“When Jesus saw Nathanael coming toward him, he said of him, “Here is truly an Israelite in whom there is no deceit!” Nathanael asked him, “Where did you get to know me?” Jesus answered, “I saw you under the fig tree before Philip called you.” Nathanael replied, “Rabbi, you are the Son of God! You are the King of Israel!” Jesus answered, “Do you believe because I told you that I saw you under the fig tree? You will see greater things than these.” And he said to him, “Very truly, I tell you, you will see heaven opened and the angels of God ascending and descending upon the Son of Man.” John 1:47-51 NRSVUE
We share life with a God who is actively at work in the world. The slippery slope of projecting human characteristics onto God can cost us precious discovery time when looking for signs of the Holy Spirit. Expecting God to behave like we behave subsequently transfixes our expectations when it comes to justice, creativity, vocation and relationships. Dreams deferred, centuries’ old oppression and unimaginable loss can lead us to think that God is done with us or done being God. Our Creator is an indescribable, ceaseless presence of good that churns wherever evil seeks to disrupt communal love. In Emilie Townes’ “Troubling in My Soul,” she writes, “God’s covenant with us overwhelms sepulchral faith operating on tiny motives, meager objectives, belittling goals, silly prejudices, and partial successes.” God is never done.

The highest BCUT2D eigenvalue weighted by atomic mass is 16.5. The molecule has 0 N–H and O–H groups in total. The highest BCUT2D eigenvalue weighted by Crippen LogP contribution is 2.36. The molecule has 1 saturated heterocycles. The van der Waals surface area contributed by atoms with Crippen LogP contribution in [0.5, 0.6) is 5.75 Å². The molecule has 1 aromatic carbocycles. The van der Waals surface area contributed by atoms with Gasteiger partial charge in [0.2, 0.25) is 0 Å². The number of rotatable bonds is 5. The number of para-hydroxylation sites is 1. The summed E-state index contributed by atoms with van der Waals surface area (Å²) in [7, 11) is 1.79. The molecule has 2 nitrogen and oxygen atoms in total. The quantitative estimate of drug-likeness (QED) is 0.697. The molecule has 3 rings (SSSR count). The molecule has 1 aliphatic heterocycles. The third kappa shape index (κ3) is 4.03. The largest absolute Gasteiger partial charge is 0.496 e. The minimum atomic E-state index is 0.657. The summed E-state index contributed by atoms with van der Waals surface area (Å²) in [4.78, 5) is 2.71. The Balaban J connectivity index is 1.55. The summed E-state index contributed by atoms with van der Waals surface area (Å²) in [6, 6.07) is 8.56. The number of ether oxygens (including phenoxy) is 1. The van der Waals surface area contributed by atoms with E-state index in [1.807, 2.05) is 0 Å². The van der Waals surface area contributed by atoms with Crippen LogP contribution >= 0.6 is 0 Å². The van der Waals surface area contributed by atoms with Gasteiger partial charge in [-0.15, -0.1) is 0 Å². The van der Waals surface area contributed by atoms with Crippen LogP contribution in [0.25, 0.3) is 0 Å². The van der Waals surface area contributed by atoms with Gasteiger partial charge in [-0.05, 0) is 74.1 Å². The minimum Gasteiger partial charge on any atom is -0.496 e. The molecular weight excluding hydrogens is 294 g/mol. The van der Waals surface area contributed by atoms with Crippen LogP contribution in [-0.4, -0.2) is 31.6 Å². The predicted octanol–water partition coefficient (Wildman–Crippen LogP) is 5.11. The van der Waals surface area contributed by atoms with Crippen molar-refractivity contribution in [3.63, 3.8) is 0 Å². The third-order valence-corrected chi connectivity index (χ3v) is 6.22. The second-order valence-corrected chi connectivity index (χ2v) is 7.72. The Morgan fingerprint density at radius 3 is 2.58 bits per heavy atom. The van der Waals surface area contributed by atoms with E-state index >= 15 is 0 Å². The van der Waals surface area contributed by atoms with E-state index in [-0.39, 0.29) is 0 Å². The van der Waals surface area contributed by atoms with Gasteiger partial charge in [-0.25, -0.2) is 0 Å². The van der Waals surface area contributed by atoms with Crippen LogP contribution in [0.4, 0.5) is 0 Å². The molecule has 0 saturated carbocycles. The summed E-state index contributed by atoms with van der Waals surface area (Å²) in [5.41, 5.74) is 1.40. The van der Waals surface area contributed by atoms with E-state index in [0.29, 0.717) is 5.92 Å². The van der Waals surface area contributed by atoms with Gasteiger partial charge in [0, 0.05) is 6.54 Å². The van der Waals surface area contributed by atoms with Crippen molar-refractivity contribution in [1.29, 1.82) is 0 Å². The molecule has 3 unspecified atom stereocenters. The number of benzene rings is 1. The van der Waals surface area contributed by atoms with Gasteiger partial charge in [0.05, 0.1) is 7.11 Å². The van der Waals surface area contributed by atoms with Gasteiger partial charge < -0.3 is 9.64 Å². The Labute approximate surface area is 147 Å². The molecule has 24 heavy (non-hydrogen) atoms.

Heads up! There is more good in our path and more good to do in partnership with God. In this passage of John, we hear Jesus questioning the distance Nathanael’s imagination and belief could travel. Nathanael was greatly satisfied by the revelation of Jesus seeing inside his mind while he meditated. He had yet to fully comprehend who Jesus was or what more Jesus had instore. We are no different. Nathanael was a thinking man who had unknowingly been seen by the Incomparable Seer. The description of him (“an Israelite in whom there is no deceit”) leads us to believe he was also a man mindful of his walk. Sometimes those who journey heavily in thought need to be surprised by the unthinkable. Such surprises can build or stretch faith. Jesus amazed Nathanael and exhorted him not to let his amazement clip the wings of his expectations. God is never done.
Jesus encourages us to be on the lookout for God’s supernatural imprint. It may come in an unexpected opportunity to serve, a necessary conflict, tender touch, captivating sunset, the innocent face of a child or a delightful breeze during a hot flash. There is no adequate calculation of God’s appearing. The sacred text tells of a confident Jesus that gives his new friend a “Heads up!” There is always more of God’s spirit to experience on this side. Harry Belafonte offered these words in 1945 to the New York Times, “You can cage the singer but not the song.” The Song that is God resounds throughout the world. I pray we will be uncaged singers.